- The First Morning
Dust rises like smoke over the pier, over my father dangling his feet in the water, Seagull Beach, dodging moon jellyfish pooling in the shallows. Me, squirming under his cool hand on my burned back, the scratch of sand. White breakers on the green surf. White wings overhead. Their shadows mark us as he tents my head with a newspaper hat. I read the rest over his shoulder.
Where indifferent hands slice open the Earth, under Duane and Chambers Streets two blocks north of City Hall, New York City, they find her waiting for three centuries, maybe forty years old, maybe younger, holding the child who died to leave her. Under Polaris, the Watcher who never sleeps, a night burial, forbidden prayers black tears hymned, Do what the spirit say do.
Do what the spirit say do. Breathing long enough to take each other’s face to the afterworld, bone follows bone; and flesh, flesh. [End Page 34] No glass waist-beads as a bride-price, no white-toothed cowries to lead her across the ocean. No stone laid, no burial maps X’ed with crossbones. In the press photo, just wood, coffin nails, shroud pins— You got to do what the spirit say do.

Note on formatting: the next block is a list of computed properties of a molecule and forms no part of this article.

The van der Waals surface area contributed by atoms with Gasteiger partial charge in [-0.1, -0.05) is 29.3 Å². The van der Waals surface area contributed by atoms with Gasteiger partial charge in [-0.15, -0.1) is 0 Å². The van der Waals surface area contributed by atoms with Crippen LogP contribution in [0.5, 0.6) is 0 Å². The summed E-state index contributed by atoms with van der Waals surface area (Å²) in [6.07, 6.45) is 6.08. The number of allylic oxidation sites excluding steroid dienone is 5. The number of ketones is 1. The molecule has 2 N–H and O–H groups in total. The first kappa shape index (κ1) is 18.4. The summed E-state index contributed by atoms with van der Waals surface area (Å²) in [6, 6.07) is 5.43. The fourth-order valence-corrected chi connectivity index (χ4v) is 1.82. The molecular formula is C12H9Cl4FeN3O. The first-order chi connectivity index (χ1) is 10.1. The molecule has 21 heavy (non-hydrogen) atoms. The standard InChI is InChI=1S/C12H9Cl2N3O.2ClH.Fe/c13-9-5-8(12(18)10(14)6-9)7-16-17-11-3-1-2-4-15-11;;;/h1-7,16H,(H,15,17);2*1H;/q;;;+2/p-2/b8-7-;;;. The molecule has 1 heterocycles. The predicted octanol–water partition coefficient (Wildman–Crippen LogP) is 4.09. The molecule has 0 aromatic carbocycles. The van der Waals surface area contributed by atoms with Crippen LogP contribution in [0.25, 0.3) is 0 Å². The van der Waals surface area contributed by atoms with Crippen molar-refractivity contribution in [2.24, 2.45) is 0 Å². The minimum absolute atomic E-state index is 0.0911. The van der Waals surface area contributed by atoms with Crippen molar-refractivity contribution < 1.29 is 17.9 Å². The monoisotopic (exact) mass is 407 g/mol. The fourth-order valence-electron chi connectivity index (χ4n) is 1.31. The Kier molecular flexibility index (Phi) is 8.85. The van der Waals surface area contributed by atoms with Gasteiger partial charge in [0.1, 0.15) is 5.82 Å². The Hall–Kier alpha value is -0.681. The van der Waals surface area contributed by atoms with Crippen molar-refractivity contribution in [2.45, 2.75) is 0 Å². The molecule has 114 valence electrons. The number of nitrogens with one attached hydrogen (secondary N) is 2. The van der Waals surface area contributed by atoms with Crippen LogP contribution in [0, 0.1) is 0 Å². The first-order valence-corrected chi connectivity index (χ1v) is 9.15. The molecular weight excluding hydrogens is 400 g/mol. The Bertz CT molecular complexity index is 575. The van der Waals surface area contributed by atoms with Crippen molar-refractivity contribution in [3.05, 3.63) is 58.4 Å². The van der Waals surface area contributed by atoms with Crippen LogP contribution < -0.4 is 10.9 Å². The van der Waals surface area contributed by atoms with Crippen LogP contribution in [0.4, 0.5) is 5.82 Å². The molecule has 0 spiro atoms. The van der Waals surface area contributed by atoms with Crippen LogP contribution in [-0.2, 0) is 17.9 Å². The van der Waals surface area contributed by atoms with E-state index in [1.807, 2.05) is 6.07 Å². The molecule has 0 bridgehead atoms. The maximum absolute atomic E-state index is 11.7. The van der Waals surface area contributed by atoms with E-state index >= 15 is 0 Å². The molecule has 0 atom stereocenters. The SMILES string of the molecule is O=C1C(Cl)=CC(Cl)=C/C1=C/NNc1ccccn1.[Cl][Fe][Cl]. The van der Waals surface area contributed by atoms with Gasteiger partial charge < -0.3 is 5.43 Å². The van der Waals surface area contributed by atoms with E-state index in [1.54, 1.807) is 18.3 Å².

Nothing to be afraid of, he tells me, shivering in the dark breeze now come off the bay. No one can die when a swelling Rose Moon melts the ground. He tucks the paper under his arm. Singing La Clarinette in creole, singing Frère Jacques, he carries me in the brown moons of his eyes to the carousel, to green dragons waving their tails at dazzled children, breathing over all an even, smokeless flame.
Martha Modena Vertreace is a professor of English and poet-in-residence at Kennedy-King College, Chicago. She is author of Second House from the Corner, Under a Cat’s-Eye Moon, and Oracle Bones.